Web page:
Knowledge and power are intimately related. Power is constructed and maintained through socially engineered knowledge. Hence, to bring power back to the people in our country we have to examine the knowledge power relations. Knowledge and power relation can be employed for domination or emancipation.  This is why we have to understand knowledge, power and ideology relations.  All knowledge is interest laden and not neutral.   It can mystify reality and strangulate critical thinking and obstruct social commitment.  Today with neo-liberalism, we have a steady corporatization of the university.  The content that is taught in our university is one that is based on the corporate needs and not one that is designed to improve public life.  Education has primarily become a means to reproduce the social values, skills and practices to maintain the corporate order that has come to dominate our society. Thus, knowledge and the classroom is commoditised and put on sale.  The old mantra ‘publish or perish’ is now replaced by the neo-liberal formula that says ‘privatize or perish’.  This has blurred the dividing line between democratic values and market interest. With several research areas being funded by the corporate, pro-industry knowledge production has taken centre stage. Our universities are no longer spaces of John Deweyian vision of building skills to practice democracy. The attack on the universities was visible with the turmoil in several central universities and reached its climax in JNU imbroglio.  Thus, higher education in our country is simply carrying forward the logic of capitalism and that of  perennial casteism.

Building Spaces of Possibilities

We have the challenge to convert our educational space into spaces of possibilities where students are enabled to take their position in our society from the position of empowerment and not subordination to dominant interest.   Our educational practices are to be equipped to produce new modes of critical interrogation. This means they have to overcome the politics of silence that is at work today and let the student find their voice.  Schools and institutions of higher learning cannot be left to become means of social regulation to serve the status quo and maintain oppression. Hence, we have to scrutinized various discourses that are at work in our teaching/ learning modes that operate in our system of education. Discourse is a technology of power and acquires concrete expression in the knowledge that constitutes the formal as well as hidden curricula of our education system. Understanding of this link between power and discourse is vital to develop critical pedagogy as it provides insight into as well as enable us to examine how ideology is inscribed into forms of educational discourse through which educational practices are ordered and constituted.  This means we need to devise means of student participation in the teaching/ learning process. It is a challenge to convert our students from passive learners to active learning communities. Our education thus has to become space of learning.  As teaching may not produce learning, we may have to devise problem posing method of Paulo Freire to stimulate students into the learning process and transform our education process into a cultural action for freedom.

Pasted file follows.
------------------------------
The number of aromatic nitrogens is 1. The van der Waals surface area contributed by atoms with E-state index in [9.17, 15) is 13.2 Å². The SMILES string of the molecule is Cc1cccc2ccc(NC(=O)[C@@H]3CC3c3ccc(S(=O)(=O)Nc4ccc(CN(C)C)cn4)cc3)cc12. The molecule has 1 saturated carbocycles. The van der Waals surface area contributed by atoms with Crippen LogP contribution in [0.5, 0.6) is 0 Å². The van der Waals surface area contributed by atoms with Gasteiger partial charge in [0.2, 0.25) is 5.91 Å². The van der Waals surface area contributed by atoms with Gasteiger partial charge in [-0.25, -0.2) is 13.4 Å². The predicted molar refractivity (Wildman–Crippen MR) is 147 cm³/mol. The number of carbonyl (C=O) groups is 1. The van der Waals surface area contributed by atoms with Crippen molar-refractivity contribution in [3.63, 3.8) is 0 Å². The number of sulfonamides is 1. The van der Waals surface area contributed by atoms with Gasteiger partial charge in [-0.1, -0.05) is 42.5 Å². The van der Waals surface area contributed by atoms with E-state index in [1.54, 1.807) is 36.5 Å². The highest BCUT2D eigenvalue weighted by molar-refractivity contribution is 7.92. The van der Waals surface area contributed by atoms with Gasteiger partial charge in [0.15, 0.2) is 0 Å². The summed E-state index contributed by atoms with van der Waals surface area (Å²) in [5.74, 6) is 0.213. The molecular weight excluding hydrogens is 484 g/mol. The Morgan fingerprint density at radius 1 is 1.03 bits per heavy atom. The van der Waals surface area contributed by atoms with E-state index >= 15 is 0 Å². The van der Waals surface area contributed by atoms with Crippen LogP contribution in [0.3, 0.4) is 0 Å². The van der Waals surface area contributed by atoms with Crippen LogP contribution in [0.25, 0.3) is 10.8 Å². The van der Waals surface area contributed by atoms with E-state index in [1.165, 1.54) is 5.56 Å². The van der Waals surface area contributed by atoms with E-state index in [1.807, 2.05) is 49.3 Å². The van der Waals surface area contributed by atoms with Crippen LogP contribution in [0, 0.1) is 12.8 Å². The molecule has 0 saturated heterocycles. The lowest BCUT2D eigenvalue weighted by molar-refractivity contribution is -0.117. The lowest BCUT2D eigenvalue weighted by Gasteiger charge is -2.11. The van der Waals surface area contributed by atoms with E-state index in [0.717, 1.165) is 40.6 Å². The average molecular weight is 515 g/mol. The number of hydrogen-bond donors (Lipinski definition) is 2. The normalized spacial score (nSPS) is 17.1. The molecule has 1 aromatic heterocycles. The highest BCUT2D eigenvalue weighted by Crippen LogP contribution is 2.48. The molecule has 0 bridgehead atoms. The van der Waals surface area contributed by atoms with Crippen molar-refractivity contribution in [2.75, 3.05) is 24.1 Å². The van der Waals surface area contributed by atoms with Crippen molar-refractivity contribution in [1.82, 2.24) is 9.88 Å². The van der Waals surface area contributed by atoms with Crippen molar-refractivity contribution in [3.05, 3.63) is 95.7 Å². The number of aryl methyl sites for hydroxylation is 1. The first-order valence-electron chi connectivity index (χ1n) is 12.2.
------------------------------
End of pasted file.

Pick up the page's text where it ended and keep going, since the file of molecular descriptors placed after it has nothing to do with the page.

Seeding Emancipative Cultural Politics  

We have the challenge to break the alliance that our educational institutions have with the market. We need to find a way to dismantle these  relations of subjection, suffering dispossession, disposability of the poor. Like Paulo Freire, we hold that education is our best ally to bring about this change and resist the oppression unleashed by the neo-liberal policies which are unfortunately mindlessly adopted by our Governments.  Today, our main stream culture has dropped its pretence of civility and we have become tolerant to abuse and even lynching to protect what we deem as sacred. Our tolerance of otherness is no longer a cherished value and hate every other has become the order of the day.  We seem to have embraced a social ugliness with deceiving sense of standing up for our nation and religion.   Monstrosity has become main stream. The crushing of dissent as well as lack of debate about the state of higher education is symbolic of our submission to the neo-liberal order.   Hence, our schools and institutions of higher learning have to become terrains of contestation. This will let our schooling become emancipative sites of cultural politics.  The fundamental principle of critical pedagogy teaches that schooling for self or social empowerment is ethically prior to questions of epistemology or to a mastery of technical or social skills that are primarily married to the logic of the market. This recovery of ethics as first can only take place in solidarity with the subordinated and the marginalised groups.  This would mean that we will have to deal with what Frere calls ‘the culture of silence’ that animates our educational strategies.